It looks like attendance at the SBC Annual Meeting will be higher this year. Why?
I’d like to think that Southern Baptists know a good baseball city when they see it, and therefore have a hankering to get to St. Louis, but that’s probably not it (especially this year!).
I think the number one factor affecting attendance at the Annual Meeting is meaningful participation. This year we have a three-candidate race for the SBC Presidency, the three of them just different enough in style and substance to make this a genuinely contested (but not contentious) election. I personally know of at least four important, substantive resolutions that have been submitted. A new idea is on the table for the SBC Pastors’ Conference, presenting attendees with new (I think refreshing) choices. Southern Baptists have business to do in St. Louis, and they know that their votes count.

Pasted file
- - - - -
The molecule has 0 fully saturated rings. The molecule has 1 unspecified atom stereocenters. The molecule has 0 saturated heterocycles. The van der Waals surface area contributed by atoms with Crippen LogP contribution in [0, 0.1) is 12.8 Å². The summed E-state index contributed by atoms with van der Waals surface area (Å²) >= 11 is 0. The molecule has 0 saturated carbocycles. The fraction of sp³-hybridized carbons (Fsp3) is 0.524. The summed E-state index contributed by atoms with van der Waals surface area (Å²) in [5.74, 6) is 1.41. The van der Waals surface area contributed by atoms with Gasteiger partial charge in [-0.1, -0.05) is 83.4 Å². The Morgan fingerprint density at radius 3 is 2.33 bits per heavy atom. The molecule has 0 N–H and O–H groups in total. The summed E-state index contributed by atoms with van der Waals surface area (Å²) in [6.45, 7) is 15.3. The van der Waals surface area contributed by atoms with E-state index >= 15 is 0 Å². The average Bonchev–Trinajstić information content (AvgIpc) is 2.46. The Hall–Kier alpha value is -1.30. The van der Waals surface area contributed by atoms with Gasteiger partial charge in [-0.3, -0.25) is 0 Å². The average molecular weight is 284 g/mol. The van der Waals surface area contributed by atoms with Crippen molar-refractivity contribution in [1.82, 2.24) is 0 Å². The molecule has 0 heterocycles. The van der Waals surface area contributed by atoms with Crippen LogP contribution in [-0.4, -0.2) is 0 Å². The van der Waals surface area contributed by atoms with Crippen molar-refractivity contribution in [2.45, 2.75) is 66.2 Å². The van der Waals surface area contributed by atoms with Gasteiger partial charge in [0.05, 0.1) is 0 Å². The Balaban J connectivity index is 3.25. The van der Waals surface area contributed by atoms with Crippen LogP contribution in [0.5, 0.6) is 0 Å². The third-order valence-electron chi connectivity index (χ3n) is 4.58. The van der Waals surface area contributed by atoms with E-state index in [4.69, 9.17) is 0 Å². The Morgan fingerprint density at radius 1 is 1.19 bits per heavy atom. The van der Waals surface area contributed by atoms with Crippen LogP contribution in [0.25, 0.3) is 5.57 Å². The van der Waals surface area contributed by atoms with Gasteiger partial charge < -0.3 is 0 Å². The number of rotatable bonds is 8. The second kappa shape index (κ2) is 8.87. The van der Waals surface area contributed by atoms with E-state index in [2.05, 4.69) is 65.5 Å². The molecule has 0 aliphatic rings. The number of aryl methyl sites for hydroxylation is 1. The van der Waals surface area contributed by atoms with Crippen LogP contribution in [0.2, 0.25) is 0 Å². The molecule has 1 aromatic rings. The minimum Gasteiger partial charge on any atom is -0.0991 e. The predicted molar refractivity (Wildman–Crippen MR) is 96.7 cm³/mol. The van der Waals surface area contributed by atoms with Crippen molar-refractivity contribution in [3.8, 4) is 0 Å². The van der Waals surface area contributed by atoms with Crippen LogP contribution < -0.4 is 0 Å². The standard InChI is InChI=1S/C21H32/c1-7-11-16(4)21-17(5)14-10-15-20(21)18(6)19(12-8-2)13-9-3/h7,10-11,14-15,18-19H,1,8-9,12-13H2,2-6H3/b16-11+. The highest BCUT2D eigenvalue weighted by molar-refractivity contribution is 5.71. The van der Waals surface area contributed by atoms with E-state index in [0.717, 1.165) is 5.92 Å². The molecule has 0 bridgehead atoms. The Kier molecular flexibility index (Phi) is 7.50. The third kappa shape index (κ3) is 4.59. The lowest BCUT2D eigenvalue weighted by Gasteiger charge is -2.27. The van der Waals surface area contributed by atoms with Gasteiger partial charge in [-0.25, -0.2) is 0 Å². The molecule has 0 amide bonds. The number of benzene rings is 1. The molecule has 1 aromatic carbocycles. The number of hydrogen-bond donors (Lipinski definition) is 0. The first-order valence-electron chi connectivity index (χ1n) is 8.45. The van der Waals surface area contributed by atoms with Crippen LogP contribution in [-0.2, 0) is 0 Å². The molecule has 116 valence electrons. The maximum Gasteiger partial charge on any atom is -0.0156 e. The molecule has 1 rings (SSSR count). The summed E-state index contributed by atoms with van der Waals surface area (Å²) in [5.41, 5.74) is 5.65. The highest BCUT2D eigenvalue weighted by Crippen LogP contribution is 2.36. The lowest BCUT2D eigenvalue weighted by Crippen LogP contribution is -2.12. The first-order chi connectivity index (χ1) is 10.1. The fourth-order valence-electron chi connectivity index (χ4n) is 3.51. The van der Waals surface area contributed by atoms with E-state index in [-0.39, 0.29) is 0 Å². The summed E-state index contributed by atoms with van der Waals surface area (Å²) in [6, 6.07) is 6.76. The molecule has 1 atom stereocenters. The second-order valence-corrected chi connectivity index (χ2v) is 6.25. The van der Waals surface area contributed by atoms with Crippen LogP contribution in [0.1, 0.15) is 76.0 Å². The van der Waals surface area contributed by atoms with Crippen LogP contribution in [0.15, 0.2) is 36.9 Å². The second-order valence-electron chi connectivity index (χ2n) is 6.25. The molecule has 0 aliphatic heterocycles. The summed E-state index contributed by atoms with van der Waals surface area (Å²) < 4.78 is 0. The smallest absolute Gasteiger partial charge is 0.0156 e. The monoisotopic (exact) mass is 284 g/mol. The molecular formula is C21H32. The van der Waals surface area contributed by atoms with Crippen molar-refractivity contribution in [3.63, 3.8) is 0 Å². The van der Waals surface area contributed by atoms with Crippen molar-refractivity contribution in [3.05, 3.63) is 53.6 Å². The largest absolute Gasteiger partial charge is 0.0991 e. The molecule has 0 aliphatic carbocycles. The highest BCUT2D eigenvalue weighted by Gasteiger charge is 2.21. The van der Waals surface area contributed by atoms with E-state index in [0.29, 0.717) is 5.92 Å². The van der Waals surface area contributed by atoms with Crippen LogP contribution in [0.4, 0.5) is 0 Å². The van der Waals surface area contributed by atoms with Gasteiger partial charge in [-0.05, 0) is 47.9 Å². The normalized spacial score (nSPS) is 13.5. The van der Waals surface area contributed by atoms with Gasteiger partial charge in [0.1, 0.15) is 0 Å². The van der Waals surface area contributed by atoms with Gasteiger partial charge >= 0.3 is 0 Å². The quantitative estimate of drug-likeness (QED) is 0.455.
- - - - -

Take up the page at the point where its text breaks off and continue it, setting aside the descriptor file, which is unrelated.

The high-water-mark of SBC attendance remains the intense years of the Conservative Resurgence. Not coincidentally, this was also the moment when messenger votes were more palpably important than at any other time in our recent history. Some have concluded that some base love of controversy for controversy’s sake nefariously lies at the root of those messenger counts. I demur. This year isn’t especially controversial, and attendances are trending up this year (as they do to a lesser degree every time we have an open presidential election). Controversy is not required. Southern Baptists show up when they know that it matters for them to show up.
Do we want larger attendances at our annual meetings? The solution is to make certain that messengers know that not all of the business is done in committee and that not all of the outcomes are foreordained by the guy holding the gavel. Meaningful participation by the messengers, believe it or not, is the reason why people come to the SBC Annual Meeting after all.